But, see, many people do deny that they are depressed, or deny that something bad and traumatic happened to them, because that way they don’t have to face the hurt and the pain of the truth.

This color-blind ideology protects our egos. It makes it so we don’t have to admit that we might have our sight occluded by things we didn’t control. It lets us be rational and loving without any more hard work.

It might be possible for all of us to transcend race. But we wouldn’t do it by pretending we weren’t biased. People have to admit their biases before they can transcend them. A good journalist doesn’t transcend his biases by pretending he’s not a Democrat: A good journalist learns techniques to compensate for the way that his party affiliation may color his reporting. Overcoming bias is active, and it requires admitting it. It also requires castigating and criticizing those who remain biased. Yet people in these discussions often try to say that calling out the actually biased person is part of the problem, when a moment’s thought would indicate that it’d be part of the solution.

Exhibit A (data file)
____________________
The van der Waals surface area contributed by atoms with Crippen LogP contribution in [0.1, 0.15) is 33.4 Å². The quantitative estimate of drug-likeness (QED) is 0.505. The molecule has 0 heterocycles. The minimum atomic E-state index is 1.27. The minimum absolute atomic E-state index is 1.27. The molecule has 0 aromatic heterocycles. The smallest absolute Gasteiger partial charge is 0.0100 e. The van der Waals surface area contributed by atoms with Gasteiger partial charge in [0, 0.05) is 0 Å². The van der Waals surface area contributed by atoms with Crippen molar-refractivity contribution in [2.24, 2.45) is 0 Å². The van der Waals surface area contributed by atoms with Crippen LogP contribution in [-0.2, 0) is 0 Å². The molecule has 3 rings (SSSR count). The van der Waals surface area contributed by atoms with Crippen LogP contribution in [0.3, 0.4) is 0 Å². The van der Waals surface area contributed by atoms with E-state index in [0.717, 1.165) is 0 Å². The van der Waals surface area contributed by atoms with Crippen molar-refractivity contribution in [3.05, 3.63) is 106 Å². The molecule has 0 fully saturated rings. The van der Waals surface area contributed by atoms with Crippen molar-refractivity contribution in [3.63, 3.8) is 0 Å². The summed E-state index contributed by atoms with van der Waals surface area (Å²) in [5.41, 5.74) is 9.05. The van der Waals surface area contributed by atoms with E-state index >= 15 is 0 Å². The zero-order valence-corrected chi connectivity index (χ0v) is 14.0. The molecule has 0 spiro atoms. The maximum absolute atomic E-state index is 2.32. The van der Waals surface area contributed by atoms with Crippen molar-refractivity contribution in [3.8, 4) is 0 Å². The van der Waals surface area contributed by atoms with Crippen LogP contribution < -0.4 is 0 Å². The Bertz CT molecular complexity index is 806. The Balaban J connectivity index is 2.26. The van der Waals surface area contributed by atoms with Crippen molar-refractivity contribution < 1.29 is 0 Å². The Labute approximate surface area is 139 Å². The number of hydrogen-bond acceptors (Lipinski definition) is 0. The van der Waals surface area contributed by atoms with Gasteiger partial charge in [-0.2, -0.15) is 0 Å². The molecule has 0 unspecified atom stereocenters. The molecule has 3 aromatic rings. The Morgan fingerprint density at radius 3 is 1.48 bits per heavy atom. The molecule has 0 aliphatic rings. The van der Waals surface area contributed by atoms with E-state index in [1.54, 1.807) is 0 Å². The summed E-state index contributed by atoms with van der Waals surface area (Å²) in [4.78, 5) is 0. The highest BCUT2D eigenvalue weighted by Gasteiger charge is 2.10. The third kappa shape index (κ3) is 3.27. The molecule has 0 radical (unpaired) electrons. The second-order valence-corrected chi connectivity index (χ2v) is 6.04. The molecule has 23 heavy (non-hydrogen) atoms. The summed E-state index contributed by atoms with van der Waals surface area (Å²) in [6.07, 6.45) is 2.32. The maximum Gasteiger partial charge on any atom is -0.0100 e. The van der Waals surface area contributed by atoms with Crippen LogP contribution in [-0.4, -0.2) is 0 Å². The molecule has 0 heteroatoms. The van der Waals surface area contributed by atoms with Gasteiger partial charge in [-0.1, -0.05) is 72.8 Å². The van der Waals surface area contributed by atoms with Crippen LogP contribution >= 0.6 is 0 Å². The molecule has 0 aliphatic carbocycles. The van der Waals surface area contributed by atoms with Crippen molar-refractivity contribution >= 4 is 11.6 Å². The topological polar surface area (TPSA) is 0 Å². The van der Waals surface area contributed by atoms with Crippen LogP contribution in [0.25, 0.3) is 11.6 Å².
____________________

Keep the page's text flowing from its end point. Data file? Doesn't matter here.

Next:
Another problem with the color-blind assertion is that it’s a bad causal model. Yes, of course if people didn’t see racial groups at all there would be no racism. But if people saw racial groups and embraced the diversity they saw, there also would be no racism.

Racism, bias and the white privilege that comes about as a result of not being the subject of those biases is about more than just the recognition that people are different. It’s about that recognition becoming about a stereotype, a belief that all black people or all inner-city black males or all Muslims are the same. It’s then about that stereotype becoming used to deny the humanity, the effort and sacrifice, of individuals.

It’s possible for people to live together and know that they’re from a different culture.

But people often struggle to accept a complex causal model. We like to blame others for making us angry, even though it’s obviously the case that it takes two to tango and if we didn’t have something that we were holding onto we wouldn’t be angry.